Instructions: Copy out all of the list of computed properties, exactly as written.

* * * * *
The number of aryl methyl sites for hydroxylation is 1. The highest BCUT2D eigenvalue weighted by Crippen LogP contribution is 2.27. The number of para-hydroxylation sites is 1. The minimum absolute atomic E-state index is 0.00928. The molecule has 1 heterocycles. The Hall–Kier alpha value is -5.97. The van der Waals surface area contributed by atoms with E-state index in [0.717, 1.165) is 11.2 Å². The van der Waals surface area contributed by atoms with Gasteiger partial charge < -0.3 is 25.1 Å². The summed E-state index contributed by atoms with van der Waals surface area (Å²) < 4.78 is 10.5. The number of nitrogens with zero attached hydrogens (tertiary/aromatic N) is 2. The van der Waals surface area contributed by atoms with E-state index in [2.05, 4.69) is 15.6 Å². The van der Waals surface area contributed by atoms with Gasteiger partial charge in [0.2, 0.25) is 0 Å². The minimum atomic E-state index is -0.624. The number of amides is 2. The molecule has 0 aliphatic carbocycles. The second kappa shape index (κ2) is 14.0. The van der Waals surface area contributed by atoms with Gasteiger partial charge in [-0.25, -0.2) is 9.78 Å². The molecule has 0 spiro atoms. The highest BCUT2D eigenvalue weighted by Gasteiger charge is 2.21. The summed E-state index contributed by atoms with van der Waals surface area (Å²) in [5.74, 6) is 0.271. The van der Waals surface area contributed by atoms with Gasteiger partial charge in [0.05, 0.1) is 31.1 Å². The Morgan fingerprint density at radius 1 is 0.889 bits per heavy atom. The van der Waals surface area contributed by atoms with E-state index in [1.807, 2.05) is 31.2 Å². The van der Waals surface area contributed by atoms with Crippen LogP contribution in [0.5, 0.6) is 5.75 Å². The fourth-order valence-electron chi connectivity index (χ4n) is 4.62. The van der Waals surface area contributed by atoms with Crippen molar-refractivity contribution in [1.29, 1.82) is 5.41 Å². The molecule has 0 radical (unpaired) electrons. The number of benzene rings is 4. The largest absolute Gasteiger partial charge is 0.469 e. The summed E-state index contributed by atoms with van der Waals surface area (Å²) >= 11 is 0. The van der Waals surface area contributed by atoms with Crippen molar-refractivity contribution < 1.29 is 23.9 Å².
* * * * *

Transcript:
The number of aryl methyl sites for hydroxylation is 1. The highest BCUT2D eigenvalue weighted by Crippen LogP contribution is 2.27. The number of para-hydroxylation sites is 1. The minimum absolute atomic E-state index is 0.00928. The molecule has 1 heterocycles. The Hall–Kier alpha value is -5.97. The van der Waals surface area contributed by atoms with E-state index in [0.717, 1.165) is 11.2 Å². The van der Waals surface area contributed by atoms with Gasteiger partial charge < -0.3 is 25.1 Å². The summed E-state index contributed by atoms with van der Waals surface area (Å²) < 4.78 is 10.5. The number of nitrogens with zero attached hydrogens (tertiary/aromatic N) is 2. The van der Waals surface area contributed by atoms with E-state index in [2.05, 4.69) is 15.6 Å². The van der Waals surface area contributed by atoms with Gasteiger partial charge in [0.2, 0.25) is 0 Å². The minimum atomic E-state index is -0.624. The number of amides is 2. The molecule has 0 aliphatic carbocycles. The second kappa shape index (κ2) is 14.0. The van der Waals surface area contributed by atoms with Gasteiger partial charge in [-0.25, -0.2) is 9.78 Å². The molecule has 0 spiro atoms. The highest BCUT2D eigenvalue weighted by Gasteiger charge is 2.21. The summed E-state index contributed by atoms with van der Waals surface area (Å²) in [5.74, 6) is 0.271. The van der Waals surface area contributed by atoms with Gasteiger partial charge in [0.05, 0.1) is 31.1 Å². The Morgan fingerprint density at radius 1 is 0.889 bits per heavy atom. The van der Waals surface area contributed by atoms with E-state index in [1.807, 2.05) is 31.2 Å². The van der Waals surface area contributed by atoms with Crippen LogP contribution in [0.5, 0.6) is 5.75 Å². The fourth-order valence-electron chi connectivity index (χ4n) is 4.62. The van der Waals surface area contributed by atoms with Crippen molar-refractivity contribution in [1.29, 1.82) is 5.41 Å². The molecule has 0 radical (unpaired) electrons. The number of benzene rings is 4. The largest absolute Gasteiger partial charge is 0.469 e. The summed E-state index contributed by atoms with van der Waals surface area (Å²) >= 11 is 0. The van der Waals surface area contributed by atoms with Crippen molar-refractivity contribution < 1.29 is 23.9 Å².